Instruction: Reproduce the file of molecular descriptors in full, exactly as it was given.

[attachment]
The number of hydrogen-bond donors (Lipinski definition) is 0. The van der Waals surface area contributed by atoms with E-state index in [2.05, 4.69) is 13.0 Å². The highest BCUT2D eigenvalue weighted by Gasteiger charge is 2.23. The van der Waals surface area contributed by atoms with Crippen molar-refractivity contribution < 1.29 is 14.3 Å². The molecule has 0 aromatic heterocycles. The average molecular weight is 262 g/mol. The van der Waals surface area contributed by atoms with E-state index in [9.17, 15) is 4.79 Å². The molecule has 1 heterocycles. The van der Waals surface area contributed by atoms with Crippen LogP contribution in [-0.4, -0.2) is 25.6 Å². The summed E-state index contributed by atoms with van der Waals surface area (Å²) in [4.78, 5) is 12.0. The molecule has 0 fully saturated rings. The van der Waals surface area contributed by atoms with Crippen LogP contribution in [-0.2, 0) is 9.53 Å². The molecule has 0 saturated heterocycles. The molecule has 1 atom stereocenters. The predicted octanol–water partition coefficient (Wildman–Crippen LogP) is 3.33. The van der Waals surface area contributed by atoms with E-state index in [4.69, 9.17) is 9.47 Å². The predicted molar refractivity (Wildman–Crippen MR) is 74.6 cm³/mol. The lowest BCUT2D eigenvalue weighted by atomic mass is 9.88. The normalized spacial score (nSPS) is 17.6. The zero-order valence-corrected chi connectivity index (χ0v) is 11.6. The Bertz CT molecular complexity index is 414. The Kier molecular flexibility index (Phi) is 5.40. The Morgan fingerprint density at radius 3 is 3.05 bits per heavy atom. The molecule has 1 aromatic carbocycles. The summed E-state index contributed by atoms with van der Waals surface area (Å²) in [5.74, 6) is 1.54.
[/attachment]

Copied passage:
The number of hydrogen-bond donors (Lipinski definition) is 0. The van der Waals surface area contributed by atoms with E-state index in [2.05, 4.69) is 13.0 Å². The highest BCUT2D eigenvalue weighted by Gasteiger charge is 2.23. The van der Waals surface area contributed by atoms with Crippen molar-refractivity contribution < 1.29 is 14.3 Å². The molecule has 0 aromatic heterocycles. The average molecular weight is 262 g/mol. The van der Waals surface area contributed by atoms with E-state index in [9.17, 15) is 4.79 Å². The molecule has 1 heterocycles. The van der Waals surface area contributed by atoms with Crippen LogP contribution in [-0.4, -0.2) is 25.6 Å². The summed E-state index contributed by atoms with van der Waals surface area (Å²) in [4.78, 5) is 12.0. The molecule has 0 fully saturated rings. The van der Waals surface area contributed by atoms with Crippen LogP contribution in [-0.2, 0) is 9.53 Å². The molecule has 0 saturated heterocycles. The molecule has 1 atom stereocenters. The predicted octanol–water partition coefficient (Wildman–Crippen LogP) is 3.33. The van der Waals surface area contributed by atoms with E-state index in [4.69, 9.17) is 9.47 Å². The predicted molar refractivity (Wildman–Crippen MR) is 74.6 cm³/mol. The lowest BCUT2D eigenvalue weighted by atomic mass is 9.88. The normalized spacial score (nSPS) is 17.6. The zero-order valence-corrected chi connectivity index (χ0v) is 11.6. The Bertz CT molecular complexity index is 414. The Kier molecular flexibility index (Phi) is 5.40. The Morgan fingerprint density at radius 3 is 3.05 bits per heavy atom. The molecule has 1 aromatic carbocycles. The summed E-state index contributed by atoms with van der Waals surface area (Å²) in [5.74, 6) is 1.54.